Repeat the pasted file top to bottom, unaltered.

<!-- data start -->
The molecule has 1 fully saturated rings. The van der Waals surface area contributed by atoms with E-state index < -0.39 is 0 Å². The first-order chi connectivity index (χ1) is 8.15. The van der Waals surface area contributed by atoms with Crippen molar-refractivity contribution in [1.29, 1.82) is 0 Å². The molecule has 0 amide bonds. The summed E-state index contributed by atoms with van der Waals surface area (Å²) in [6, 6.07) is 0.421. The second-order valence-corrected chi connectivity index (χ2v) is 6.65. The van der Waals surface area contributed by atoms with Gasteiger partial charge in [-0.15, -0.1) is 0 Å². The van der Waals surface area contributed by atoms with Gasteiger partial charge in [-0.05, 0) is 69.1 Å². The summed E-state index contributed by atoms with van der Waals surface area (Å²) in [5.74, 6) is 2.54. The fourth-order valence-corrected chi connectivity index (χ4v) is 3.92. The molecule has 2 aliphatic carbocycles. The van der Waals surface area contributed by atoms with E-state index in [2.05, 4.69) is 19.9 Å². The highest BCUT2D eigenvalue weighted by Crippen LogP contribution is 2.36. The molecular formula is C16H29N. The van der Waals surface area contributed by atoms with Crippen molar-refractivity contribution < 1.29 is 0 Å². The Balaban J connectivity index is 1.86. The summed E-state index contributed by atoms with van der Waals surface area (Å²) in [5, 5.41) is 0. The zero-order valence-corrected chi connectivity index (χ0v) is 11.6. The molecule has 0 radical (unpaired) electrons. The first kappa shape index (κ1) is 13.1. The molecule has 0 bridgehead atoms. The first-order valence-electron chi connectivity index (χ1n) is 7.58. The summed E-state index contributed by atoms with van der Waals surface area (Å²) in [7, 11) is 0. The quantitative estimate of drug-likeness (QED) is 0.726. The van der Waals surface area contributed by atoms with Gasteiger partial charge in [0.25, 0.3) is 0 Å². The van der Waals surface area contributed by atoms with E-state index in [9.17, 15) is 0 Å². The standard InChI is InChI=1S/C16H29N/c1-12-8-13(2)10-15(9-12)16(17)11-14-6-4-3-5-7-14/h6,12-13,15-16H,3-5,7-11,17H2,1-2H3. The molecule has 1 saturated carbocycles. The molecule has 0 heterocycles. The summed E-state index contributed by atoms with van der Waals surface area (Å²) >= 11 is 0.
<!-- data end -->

The molecule has 1 fully saturated rings. The van der Waals surface area contributed by atoms with E-state index < -0.39 is 0 Å². The first-order chi connectivity index (χ1) is 8.15. The van der Waals surface area contributed by atoms with Crippen molar-refractivity contribution in [1.29, 1.82) is 0 Å². The molecule has 0 amide bonds. The summed E-state index contributed by atoms with van der Waals surface area (Å²) in [6, 6.07) is 0.421. The second-order valence-corrected chi connectivity index (χ2v) is 6.65. The van der Waals surface area contributed by atoms with Gasteiger partial charge in [-0.15, -0.1) is 0 Å². The van der Waals surface area contributed by atoms with Gasteiger partial charge in [-0.05, 0) is 69.1 Å². The summed E-state index contributed by atoms with van der Waals surface area (Å²) in [5.74, 6) is 2.54. The fourth-order valence-corrected chi connectivity index (χ4v) is 3.92. The molecule has 2 aliphatic carbocycles. The van der Waals surface area contributed by atoms with E-state index in [2.05, 4.69) is 19.9 Å². The highest BCUT2D eigenvalue weighted by Crippen LogP contribution is 2.36. The molecular formula is C16H29N. The van der Waals surface area contributed by atoms with Crippen molar-refractivity contribution < 1.29 is 0 Å². The Balaban J connectivity index is 1.86. The summed E-state index contributed by atoms with van der Waals surface area (Å²) in [5, 5.41) is 0. The zero-order valence-corrected chi connectivity index (χ0v) is 11.6. The molecule has 0 radical (unpaired) electrons. The first kappa shape index (κ1) is 13.1. The molecule has 0 bridgehead atoms. The first-order valence-electron chi connectivity index (χ1n) is 7.58. The summed E-state index contributed by atoms with van der Waals surface area (Å²) in [7, 11) is 0. The quantitative estimate of drug-likeness (QED) is 0.726. The van der Waals surface area contributed by atoms with Gasteiger partial charge in [0.25, 0.3) is 0 Å². The van der Waals surface area contributed by atoms with E-state index in [9.17, 15) is 0 Å². The standard InChI is InChI=1S/C16H29N/c1-12-8-13(2)10-15(9-12)16(17)11-14-6-4-3-5-7-14/h6,12-13,15-16H,3-5,7-11,17H2,1-2H3. The molecule has 1 saturated carbocycles. The molecule has 0 heterocycles. The summed E-state index contributed by atoms with van der Waals surface area (Å²) >= 11 is 0.